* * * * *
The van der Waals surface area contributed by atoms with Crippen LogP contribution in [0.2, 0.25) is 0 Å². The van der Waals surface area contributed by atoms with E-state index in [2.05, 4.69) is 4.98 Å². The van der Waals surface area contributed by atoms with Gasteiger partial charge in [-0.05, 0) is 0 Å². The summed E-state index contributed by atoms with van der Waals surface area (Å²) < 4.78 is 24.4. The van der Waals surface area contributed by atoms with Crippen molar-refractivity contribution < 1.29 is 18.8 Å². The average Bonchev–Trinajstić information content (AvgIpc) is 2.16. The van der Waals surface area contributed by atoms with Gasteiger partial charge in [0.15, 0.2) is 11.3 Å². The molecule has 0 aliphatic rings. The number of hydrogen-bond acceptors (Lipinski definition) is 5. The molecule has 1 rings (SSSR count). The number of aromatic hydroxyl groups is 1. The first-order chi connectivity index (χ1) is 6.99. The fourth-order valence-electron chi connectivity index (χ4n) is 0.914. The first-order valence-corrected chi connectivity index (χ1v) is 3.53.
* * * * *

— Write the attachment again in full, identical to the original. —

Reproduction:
The van der Waals surface area contributed by atoms with Crippen LogP contribution in [0.2, 0.25) is 0 Å². The van der Waals surface area contributed by atoms with E-state index in [2.05, 4.69) is 4.98 Å². The van der Waals surface area contributed by atoms with Gasteiger partial charge in [-0.05, 0) is 0 Å². The summed E-state index contributed by atoms with van der Waals surface area (Å²) < 4.78 is 24.4. The van der Waals surface area contributed by atoms with Crippen molar-refractivity contribution < 1.29 is 18.8 Å². The average Bonchev–Trinajstić information content (AvgIpc) is 2.16. The van der Waals surface area contributed by atoms with Gasteiger partial charge in [0.15, 0.2) is 11.3 Å². The molecule has 0 aliphatic rings. The number of hydrogen-bond acceptors (Lipinski definition) is 5. The molecule has 1 rings (SSSR count). The number of aromatic hydroxyl groups is 1. The first-order chi connectivity index (χ1) is 6.99. The fourth-order valence-electron chi connectivity index (χ4n) is 0.914. The first-order valence-corrected chi connectivity index (χ1v) is 3.53.